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There was delight in Lochaline with news that local primary school head teacher and lead retained firefighter, Keith Wynn Adams, had been honoured with the award of an MBE in the Queen’s New Year Honours List.
Mr Adams, who receives the MBE for services to education and the community in Lochaline, is the only Lochaber recipient of an award for 2019.
He has been the school’s head for the past 16 years out of a teaching career spanning three decades.
His wife, Sue, is the school’s only other teacher and it was at the start of 2019 that Lochaline Primary was the first school in Scotland to achieve an evaluation of excellent in a new inspection model.
According to the statement issued by the Cabinet Office along with the announcement of his MBE, Mr Adams was said to have led a thriving school community that is central to the sustainability and growth of the village.
And it continued: ‘He was instrumental in the conception and design of the recently built school community building, which incorporates the local fire station – a first in mainland Scotland – and providing a unique learning environment for children to learn key life skills.
‘His vision for the school and children as the heart of the community is demonstrated through the innovative curriculum and excellent standards of teaching.
‘He has developed an innovative curriculum rationale, based firmly on the unique rural context and setting of the school.
‘All children have an outstanding knowledge of their local heritage, cultural and natural environment.
‘Through his nurturing of local partnerships with renewable energy and forestry industries, children play a lead role in caring for and protecting their environment, working alongside industry professionals.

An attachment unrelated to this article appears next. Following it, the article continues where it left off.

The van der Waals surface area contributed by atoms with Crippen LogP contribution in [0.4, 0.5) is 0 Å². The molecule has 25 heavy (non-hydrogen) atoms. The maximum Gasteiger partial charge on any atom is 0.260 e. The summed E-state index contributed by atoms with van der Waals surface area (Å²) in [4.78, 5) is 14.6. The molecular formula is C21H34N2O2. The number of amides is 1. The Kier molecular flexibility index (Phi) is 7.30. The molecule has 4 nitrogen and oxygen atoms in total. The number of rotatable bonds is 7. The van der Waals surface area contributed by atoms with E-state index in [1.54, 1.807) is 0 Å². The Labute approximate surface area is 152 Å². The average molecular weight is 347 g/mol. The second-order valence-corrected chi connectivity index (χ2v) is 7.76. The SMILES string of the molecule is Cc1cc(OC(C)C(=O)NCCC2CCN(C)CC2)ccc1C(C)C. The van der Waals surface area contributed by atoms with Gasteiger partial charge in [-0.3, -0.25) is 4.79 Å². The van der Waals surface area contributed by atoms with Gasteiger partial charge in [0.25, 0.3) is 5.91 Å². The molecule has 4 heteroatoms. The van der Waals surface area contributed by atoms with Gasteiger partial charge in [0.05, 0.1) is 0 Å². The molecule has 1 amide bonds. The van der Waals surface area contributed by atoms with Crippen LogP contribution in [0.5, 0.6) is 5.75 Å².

‘A high proportion of children achieve national levels of attainment much earlier than would normally be expected.’
It is through his expertise as a firefighter, that all children in the school also learn first aid and life-saving skills.
Mr Adams’ leadership skills were recognised when he was selected to lead aspects of firefighting training at a national level.
Mr Adams, 59, told the Lochaber Times: ‘I’m absolutely over the moon, not just for me but for the whole community as it is something extra to help put Lochaline on the map.’
He received the official award notification letter in November and was then sworn to secrecy until the official public announcement on the weekend before New Year.
‘Until the letter arrived I had no idea at all I might be in the running for something like this – it came right out of the blue,’ he told us.
‘I’m so pleased like I said, not just for myself, but for my family and the whole of Lochaline.’
Mr and Mrs Adams – the couple have a grown up son and daughter – will travel to St James’ Palace in London later this year for him to be presented with the MBE.
The couple moved from their native North Wales after falling in love with the Lochaline and Morvern areas during holidays.
‘Our holidays to the area were getting longer an longer, eventually lasting four weeks, so we decided to make a permanent move.
‘It was for various reasons, mainly because of the freedom it offered our children growing up. There were also quite a lot of drugs creeping into North Wales from Liverpool which was worrying and Lochaline offered the chance for us as a family to be somewhere that offered much more freedom and in spectacular countryside.’
Asked what the local reaction had been to news of his award in the few days following the announcement, Mr Adams laughed: ‘I’ve been in hiding a bit since!
‘I only saw one local lady I know who gave me a kiss and congratulations, but then when I was at fire training that night, everyone was very pleased.’